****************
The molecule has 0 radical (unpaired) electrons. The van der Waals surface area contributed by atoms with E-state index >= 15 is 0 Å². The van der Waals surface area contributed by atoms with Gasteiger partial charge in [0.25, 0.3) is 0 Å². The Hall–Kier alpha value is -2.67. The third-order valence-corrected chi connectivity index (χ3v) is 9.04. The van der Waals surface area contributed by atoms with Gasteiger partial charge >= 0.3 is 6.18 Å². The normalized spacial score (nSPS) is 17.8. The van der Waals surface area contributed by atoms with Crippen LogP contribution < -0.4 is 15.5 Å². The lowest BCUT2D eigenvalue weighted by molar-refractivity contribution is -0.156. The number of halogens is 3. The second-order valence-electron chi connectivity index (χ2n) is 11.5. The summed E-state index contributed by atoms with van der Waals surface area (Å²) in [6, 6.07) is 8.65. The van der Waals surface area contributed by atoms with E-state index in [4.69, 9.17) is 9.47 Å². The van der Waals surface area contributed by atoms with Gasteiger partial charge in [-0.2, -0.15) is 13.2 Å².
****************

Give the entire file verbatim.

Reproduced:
The molecule has 0 radical (unpaired) electrons. The van der Waals surface area contributed by atoms with E-state index >= 15 is 0 Å². The van der Waals surface area contributed by atoms with Gasteiger partial charge in [0.25, 0.3) is 0 Å². The Hall–Kier alpha value is -2.67. The third-order valence-corrected chi connectivity index (χ3v) is 9.04. The van der Waals surface area contributed by atoms with Gasteiger partial charge >= 0.3 is 6.18 Å². The normalized spacial score (nSPS) is 17.8. The van der Waals surface area contributed by atoms with Crippen LogP contribution < -0.4 is 15.5 Å². The lowest BCUT2D eigenvalue weighted by molar-refractivity contribution is -0.156. The number of halogens is 3. The second-order valence-electron chi connectivity index (χ2n) is 11.5. The summed E-state index contributed by atoms with van der Waals surface area (Å²) in [6, 6.07) is 8.65. The van der Waals surface area contributed by atoms with E-state index in [4.69, 9.17) is 9.47 Å². The van der Waals surface area contributed by atoms with Gasteiger partial charge in [-0.2, -0.15) is 13.2 Å².